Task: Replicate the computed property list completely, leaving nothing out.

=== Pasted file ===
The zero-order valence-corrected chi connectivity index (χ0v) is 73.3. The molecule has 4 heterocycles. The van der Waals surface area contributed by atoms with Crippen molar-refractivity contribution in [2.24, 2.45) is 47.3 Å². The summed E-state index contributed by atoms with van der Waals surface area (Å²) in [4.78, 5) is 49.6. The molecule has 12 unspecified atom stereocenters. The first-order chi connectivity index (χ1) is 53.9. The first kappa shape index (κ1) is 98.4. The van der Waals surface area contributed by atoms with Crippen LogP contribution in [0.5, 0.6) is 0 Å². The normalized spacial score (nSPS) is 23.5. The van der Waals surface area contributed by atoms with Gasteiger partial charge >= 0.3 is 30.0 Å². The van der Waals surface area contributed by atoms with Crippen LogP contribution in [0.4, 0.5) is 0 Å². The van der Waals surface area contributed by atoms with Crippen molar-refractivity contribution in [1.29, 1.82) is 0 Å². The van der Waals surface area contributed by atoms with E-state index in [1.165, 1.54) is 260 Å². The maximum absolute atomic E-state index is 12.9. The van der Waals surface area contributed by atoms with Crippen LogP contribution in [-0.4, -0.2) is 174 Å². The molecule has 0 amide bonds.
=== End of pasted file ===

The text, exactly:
The zero-order valence-corrected chi connectivity index (χ0v) is 73.3. The molecule has 4 heterocycles. The van der Waals surface area contributed by atoms with Crippen molar-refractivity contribution in [2.24, 2.45) is 47.3 Å². The summed E-state index contributed by atoms with van der Waals surface area (Å²) in [4.78, 5) is 49.6. The molecule has 12 unspecified atom stereocenters. The first-order chi connectivity index (χ1) is 53.9. The first kappa shape index (κ1) is 98.4. The van der Waals surface area contributed by atoms with Crippen LogP contribution in [0.5, 0.6) is 0 Å². The normalized spacial score (nSPS) is 23.5. The van der Waals surface area contributed by atoms with Gasteiger partial charge >= 0.3 is 30.0 Å². The van der Waals surface area contributed by atoms with Crippen LogP contribution in [0.4, 0.5) is 0 Å². The van der Waals surface area contributed by atoms with Crippen molar-refractivity contribution in [1.29, 1.82) is 0 Å². The van der Waals surface area contributed by atoms with E-state index in [1.165, 1.54) is 260 Å². The maximum absolute atomic E-state index is 12.9. The van der Waals surface area contributed by atoms with Crippen LogP contribution in [-0.4, -0.2) is 174 Å². The molecule has 0 amide bonds.